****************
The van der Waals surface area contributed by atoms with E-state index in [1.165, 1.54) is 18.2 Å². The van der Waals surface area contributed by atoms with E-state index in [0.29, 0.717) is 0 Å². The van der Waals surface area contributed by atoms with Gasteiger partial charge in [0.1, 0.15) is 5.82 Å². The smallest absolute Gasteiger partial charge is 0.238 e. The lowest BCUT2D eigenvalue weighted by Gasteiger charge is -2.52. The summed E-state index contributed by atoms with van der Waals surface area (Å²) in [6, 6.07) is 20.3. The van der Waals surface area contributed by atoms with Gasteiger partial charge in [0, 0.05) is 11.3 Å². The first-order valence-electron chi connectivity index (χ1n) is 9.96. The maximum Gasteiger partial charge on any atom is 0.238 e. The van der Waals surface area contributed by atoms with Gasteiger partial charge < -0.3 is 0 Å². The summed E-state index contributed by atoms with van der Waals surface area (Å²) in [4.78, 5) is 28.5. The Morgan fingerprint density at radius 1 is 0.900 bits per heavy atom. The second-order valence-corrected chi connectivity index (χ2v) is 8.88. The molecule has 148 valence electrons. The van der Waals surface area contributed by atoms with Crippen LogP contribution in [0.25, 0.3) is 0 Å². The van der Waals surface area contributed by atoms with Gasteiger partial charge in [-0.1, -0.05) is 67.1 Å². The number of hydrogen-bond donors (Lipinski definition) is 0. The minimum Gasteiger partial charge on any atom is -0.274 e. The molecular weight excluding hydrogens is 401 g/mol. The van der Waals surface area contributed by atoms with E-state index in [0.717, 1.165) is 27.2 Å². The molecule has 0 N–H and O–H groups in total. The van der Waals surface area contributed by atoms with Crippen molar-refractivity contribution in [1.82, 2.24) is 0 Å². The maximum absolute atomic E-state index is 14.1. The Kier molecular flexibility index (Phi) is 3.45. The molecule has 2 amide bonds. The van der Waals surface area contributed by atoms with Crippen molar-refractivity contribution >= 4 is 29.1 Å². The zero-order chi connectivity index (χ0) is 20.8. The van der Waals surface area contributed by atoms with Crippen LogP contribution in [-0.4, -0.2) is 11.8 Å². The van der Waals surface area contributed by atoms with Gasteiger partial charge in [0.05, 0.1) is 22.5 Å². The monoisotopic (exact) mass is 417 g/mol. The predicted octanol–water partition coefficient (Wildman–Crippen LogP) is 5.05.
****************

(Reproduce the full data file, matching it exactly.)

The van der Waals surface area contributed by atoms with E-state index in [1.165, 1.54) is 18.2 Å². The van der Waals surface area contributed by atoms with E-state index in [0.29, 0.717) is 0 Å². The van der Waals surface area contributed by atoms with Gasteiger partial charge in [0.1, 0.15) is 5.82 Å². The smallest absolute Gasteiger partial charge is 0.238 e. The lowest BCUT2D eigenvalue weighted by Gasteiger charge is -2.52. The summed E-state index contributed by atoms with van der Waals surface area (Å²) in [6, 6.07) is 20.3. The van der Waals surface area contributed by atoms with Gasteiger partial charge in [0, 0.05) is 11.3 Å². The first-order valence-electron chi connectivity index (χ1n) is 9.96. The maximum Gasteiger partial charge on any atom is 0.238 e. The van der Waals surface area contributed by atoms with Gasteiger partial charge < -0.3 is 0 Å². The summed E-state index contributed by atoms with van der Waals surface area (Å²) in [4.78, 5) is 28.5. The Morgan fingerprint density at radius 1 is 0.900 bits per heavy atom. The second-order valence-corrected chi connectivity index (χ2v) is 8.88. The molecule has 148 valence electrons. The van der Waals surface area contributed by atoms with Crippen LogP contribution in [0.25, 0.3) is 0 Å². The van der Waals surface area contributed by atoms with Gasteiger partial charge in [-0.1, -0.05) is 67.1 Å². The number of hydrogen-bond donors (Lipinski definition) is 0. The minimum Gasteiger partial charge on any atom is -0.274 e. The molecular weight excluding hydrogens is 401 g/mol. The van der Waals surface area contributed by atoms with E-state index in [0.717, 1.165) is 27.2 Å². The molecule has 0 N–H and O–H groups in total. The van der Waals surface area contributed by atoms with Crippen molar-refractivity contribution in [1.82, 2.24) is 0 Å². The maximum absolute atomic E-state index is 14.1. The Kier molecular flexibility index (Phi) is 3.45. The molecule has 2 amide bonds. The van der Waals surface area contributed by atoms with Crippen molar-refractivity contribution >= 4 is 29.1 Å². The zero-order chi connectivity index (χ0) is 20.8. The van der Waals surface area contributed by atoms with Crippen LogP contribution in [-0.4, -0.2) is 11.8 Å². The van der Waals surface area contributed by atoms with Gasteiger partial charge in [0.05, 0.1) is 22.5 Å². The monoisotopic (exact) mass is 417 g/mol. The predicted octanol–water partition coefficient (Wildman–Crippen LogP) is 5.05.